A Moral Imperative

The CDC’s landmark report on the rate of HIV infections for Black and Hispanic people put into sharp focus the barriers for LGBTQ communities of color in accessing reliable health care. Though Black communities make up only 14 percent of the population, the 2016 report said, they account for an alarming 44 percent of all new HIV infections. If current trends continue, half of all Black gay and bisexual men in the United States will be diagnosed with HIV in their lifetime.

As HRC Foundation marks the 18th year of National Black HIV & AIDS Awareness Day this February and re-commits to help end the HIV epidemic and its disproportionate impact on communities of color, we must also look beyond these grim statistics and focus on the individuals and groups leading the fight against HIV and AIDS.

Among them is Darwin Thompson, executive director of NAESM, Inc., an Atlanta-based nonprofit that works to provide national and local leadership to address the myriad of health and wellness issues confronted by Black LGBTQ men.

For Thompson, empowering his clients through advo- cacy, services and education is a fundamental aspect to overcoming the HIV epidemic in his community and throughout the United States.                        

“All individuals want to feel valued,” said Thompson, “and I think that we look at Black gay men as just their HIV status. We don’t understand they bring a lot more to the table.” This point hits close to home for Thompson, whose biological mother was HIV-positive, putting Thompson in the target group for contracting the disease.

In an effort to change the conversation around HIV and Black communities, Thompson and NAESM collaborated with HRC in January to host the Moral Imperative, a symposium to strengthen Historically Black Colleges and Universities’ ability to provide leadership in the ght for an HIV- and AIDS-free generation. “This collaboration with NAESM and HBCUs affirms HRC’s commitment to work with our partners and allies to end HIV and HIV-related stigma in the United States,” said Peter Cruz, associate director of HRC Foundation’s HIV and Health Equity Program. “We all must act together — in our neighborhoods, in our schools and in our homes — to truly end the devastating impact of HIV and AIDS, particularly on our most vulnerable communities.”

Part of this action is to engage in what Thompson calls “holistic prevention” — to treat and prevent not just the disease, but also recognize the larger inequalities faced by Black LGBTQ men and lead to crisis in their communities.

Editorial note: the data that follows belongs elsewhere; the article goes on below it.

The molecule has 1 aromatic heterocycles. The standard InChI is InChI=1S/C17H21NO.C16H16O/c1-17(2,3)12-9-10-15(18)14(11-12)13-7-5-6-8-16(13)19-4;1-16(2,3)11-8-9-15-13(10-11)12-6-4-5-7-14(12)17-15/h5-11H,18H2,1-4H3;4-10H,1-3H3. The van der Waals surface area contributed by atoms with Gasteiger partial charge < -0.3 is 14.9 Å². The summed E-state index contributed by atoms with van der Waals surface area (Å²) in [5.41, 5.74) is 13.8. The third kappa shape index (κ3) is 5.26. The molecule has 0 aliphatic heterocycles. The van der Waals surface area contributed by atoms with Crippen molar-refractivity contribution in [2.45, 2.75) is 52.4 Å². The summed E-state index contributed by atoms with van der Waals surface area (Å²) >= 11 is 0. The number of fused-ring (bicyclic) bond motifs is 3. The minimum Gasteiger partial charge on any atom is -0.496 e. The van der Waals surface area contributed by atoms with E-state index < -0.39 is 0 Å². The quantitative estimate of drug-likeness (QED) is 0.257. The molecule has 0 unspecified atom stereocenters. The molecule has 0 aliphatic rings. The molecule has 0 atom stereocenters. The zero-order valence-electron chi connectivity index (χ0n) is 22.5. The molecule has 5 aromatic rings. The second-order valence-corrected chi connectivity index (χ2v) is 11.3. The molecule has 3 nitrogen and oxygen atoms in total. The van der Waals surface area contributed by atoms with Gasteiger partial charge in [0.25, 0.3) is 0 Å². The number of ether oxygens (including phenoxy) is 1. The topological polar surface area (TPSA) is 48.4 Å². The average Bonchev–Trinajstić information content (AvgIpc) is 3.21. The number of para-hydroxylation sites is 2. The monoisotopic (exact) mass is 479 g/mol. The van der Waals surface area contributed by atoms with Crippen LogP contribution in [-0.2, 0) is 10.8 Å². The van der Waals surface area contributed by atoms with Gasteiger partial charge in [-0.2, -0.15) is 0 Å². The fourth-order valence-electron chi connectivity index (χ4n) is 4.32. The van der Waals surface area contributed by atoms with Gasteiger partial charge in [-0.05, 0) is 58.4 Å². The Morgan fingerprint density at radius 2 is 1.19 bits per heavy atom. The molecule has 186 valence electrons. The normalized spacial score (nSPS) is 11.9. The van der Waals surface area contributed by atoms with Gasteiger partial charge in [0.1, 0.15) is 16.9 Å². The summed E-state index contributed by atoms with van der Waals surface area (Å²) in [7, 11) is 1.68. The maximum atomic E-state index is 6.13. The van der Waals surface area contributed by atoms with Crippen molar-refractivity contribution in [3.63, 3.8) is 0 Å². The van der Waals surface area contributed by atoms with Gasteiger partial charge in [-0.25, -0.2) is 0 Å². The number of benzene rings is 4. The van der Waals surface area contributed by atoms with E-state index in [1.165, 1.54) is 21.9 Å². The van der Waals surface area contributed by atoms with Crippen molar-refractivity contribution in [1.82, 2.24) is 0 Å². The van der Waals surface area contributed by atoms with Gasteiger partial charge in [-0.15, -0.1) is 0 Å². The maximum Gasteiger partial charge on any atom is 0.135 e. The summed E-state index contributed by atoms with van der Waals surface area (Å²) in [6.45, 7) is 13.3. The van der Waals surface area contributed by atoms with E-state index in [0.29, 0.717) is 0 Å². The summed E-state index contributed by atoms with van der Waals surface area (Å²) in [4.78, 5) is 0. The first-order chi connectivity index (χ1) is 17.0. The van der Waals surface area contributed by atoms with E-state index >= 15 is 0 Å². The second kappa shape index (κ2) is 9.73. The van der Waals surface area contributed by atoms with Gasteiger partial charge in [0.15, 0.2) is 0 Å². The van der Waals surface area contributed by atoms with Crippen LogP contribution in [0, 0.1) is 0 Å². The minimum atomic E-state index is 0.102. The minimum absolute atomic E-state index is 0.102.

“Whether we are dealing with family trauma or their high blood pressure or other things, it’s important to ensure that we are targeting a holistic prevention for Black gay men,” said Thompson.

For Thompson, fundamental to this holistic approach is tackling the stigma that surrounds HIV and the Black LGBTQ community to ensure that Black men feel empowered to seek the treatment and health services they deserve. This is why outreach to HBCUs is so important.

“I’m hopeful that in my lifetime HIV will be a disease of the past,” said Leslie Hall, who manages HRC Foundation’s HBCU Program. “I’m committed to raising awareness about HIV and encouraging young people on colleges and universities across the country — especially HBCUs — to take advantage of Pre-Exposure Prophylaxis (PrEP) and other proven prevention strategies. I know we will prevail.”

Thompson agrees. “It’s about giving HBCUs the tools necessary to find the dialogue but also fight and eradicate HIV and other STI related diseases.”

But even those of us who are not enrolled in an HBCU can be part of the solution. Getting tested for HIV and sexually transmitted infections, and encouraging those close to us to do the same, is one small way we can all make a difference, Thompson believes.

“We have the right tools, right leadership in place to end the epidemic right now.

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Egypt and Russia Must Not Be Allowed To Remove Inclusive Language from UN’s Olympics Resolution

In advance of each Olympics, the United Nations General Assembly passes an “Olympic Truce Resolution” to pledge support for the Olympic spirit, for the athletes and for the host country. The resolution includes a reference to “Principle 6” of the Olympic Charter, which commits the Olympics to not discriminate on the basis of a number of factors, including sexual orientation. This year, however, Egypt and Russia are working to remove all references to Principle 6 from the resolution, because of the language on sexual orientation.   

“Russia and Egypt – two of the world’s worst violators of LGBTQ human rights – are trying to spread their hatred and intolerance and undermine the Olympic spirit,” said HRC Global Director Ty Cobb. “This is not just a fight over words on a piece of paper, this is an attempt to spread their anti-LGBTQ views all around the world, and even into the Olympics, which are supposed to be about equality and inclusion. The UN must stop this and stand for inclusion and tolerance.”